The Prospect Foundation

  • 林正義(Cheng-yi Lin) 中央研究院歐美所研究員
Published 2022/12/07

The Significance of the Biden-Xi G20 Meeting

After the meeting between Biden and Xi in Indonesia, the tensions between the United States and China over Taiwan’s August crisis have receded, but both powers continue their respective military activities in the Taiwan Strait. 
Picture source: 李學仁, November 14, 2022, Twitter,

The Significance of the Biden-Xi G20 Meeting


Prospects & Perspectives No. 74

By Cheng-yi Lin

 Since President Biden took office, the U.S. and the People’s Republic of China (PRC) have remained on a bumpy relationship left over from the Trump administration on issues such as the Covid pandemic, trade and technology, and so on. Sino-American relations have continued to deteriorate due to Beijing’s position on Russia’s invasion of Ukraine and, in particular, House Speaker Nancy Pelosi’s visit to Taiwan in August. China’s disproportionate and escalatory military response in waters surrounding Taiwan alarmed the international community by raising the possibility of a military attack against the island nation. 

 Presidents Biden and Xi have known each other for a long time and had met on five occasions through virtual meetings before the G20 Summit in November 2022. With both presidents able to put major political developments at home behind them — the Chinese Communist Party 20th Congress and the U.S. mid-term elections — there were expectations of a reset to the downward spiral in the relationship between the two great powers.

Charged and Unchanged 

 President Xi told Biden that Taiwan is “at the core” of China’s core interest and the first “red line” the U.S. should not cross. Reaffirming Xi’s stern warning that cross-Strait stability and Taiwan independence are as irreconcilable as water and fire, Chinese Foreign Minister Wang Yi stated that should the three types of serious events that are stipulated in the Anti-Secession Law take place, China will “employ non-peaceful means and other necessary measures” against Taiwan. On the sideline of G20 summit, Xi was caught on tape chastising Canadian Prime Minister Justin Trudeau, which suggests that the Chinese leader has become the chief wolf warrior in Chinese diplomacy. Xi was also using the G20 to project the image that China is strengthening cooperation with developing countries by adhering to the concept of amity and sincerity through his proposed Global Development Initiative and Global Security Initiative. Xi simply showed that China will pursue international leadership by competing with the United States based on different systems and different interpretations of the rules-based order.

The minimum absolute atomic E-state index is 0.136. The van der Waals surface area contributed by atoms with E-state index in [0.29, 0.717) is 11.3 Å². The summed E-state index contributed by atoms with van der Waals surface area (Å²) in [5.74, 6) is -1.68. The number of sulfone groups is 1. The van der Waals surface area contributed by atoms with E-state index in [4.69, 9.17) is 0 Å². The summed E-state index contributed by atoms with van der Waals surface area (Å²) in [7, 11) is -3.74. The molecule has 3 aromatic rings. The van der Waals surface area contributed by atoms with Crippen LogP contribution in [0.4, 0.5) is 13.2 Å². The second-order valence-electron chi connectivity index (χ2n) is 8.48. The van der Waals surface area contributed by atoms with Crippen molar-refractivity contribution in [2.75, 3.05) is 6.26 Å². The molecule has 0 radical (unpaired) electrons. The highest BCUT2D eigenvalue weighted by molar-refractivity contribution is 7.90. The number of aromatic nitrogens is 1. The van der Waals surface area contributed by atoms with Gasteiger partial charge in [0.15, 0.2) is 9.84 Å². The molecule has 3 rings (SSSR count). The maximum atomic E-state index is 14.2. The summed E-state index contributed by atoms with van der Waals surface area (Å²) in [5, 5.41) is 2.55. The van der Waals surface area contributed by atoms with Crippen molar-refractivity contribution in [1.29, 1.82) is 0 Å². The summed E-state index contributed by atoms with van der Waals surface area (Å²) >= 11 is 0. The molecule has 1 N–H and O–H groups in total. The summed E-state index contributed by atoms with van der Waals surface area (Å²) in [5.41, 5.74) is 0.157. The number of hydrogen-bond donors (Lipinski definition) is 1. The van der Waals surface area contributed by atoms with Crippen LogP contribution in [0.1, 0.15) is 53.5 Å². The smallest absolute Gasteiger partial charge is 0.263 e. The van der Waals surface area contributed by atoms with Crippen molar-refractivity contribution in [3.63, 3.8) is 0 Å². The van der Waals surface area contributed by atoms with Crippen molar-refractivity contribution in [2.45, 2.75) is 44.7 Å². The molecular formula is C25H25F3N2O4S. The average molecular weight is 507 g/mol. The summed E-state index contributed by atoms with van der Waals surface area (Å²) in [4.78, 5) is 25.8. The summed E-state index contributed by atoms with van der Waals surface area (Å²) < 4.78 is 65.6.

After the meeting between Biden and Xi in Indonesia, China resumed its unilateral suspension of Sino-U.S. cooperation, first initiated after Pelosi’s visit to Taiwan. This affected areas such as telephone calls between leaders of the two militaries, meetings of the maritime military security consultation mechanism, repatriation of illegal immigrants, criminal judicial assistance and negotiations over issues related to transnational crime, anti-drug, and climate change. A week after the Xi-Biden meeting, Chinese Defense Minister Wei Fenghe held talks with U.S. Secretary of Defense Lloyd Austin at the “ASEAN Defense Ministers’ Meeting Plus” in Cambodia. 

 President Xi wants to maintain communication with the United States, no less than the Biden administration. The tensions between the United States and China over Taiwan’s August crisis have receded, but both powers continue their respective military activities in the Taiwan Strait. The top-down decision-making model indicates the highest leader of the two countries are setting the tone and guidelines for their respective governments.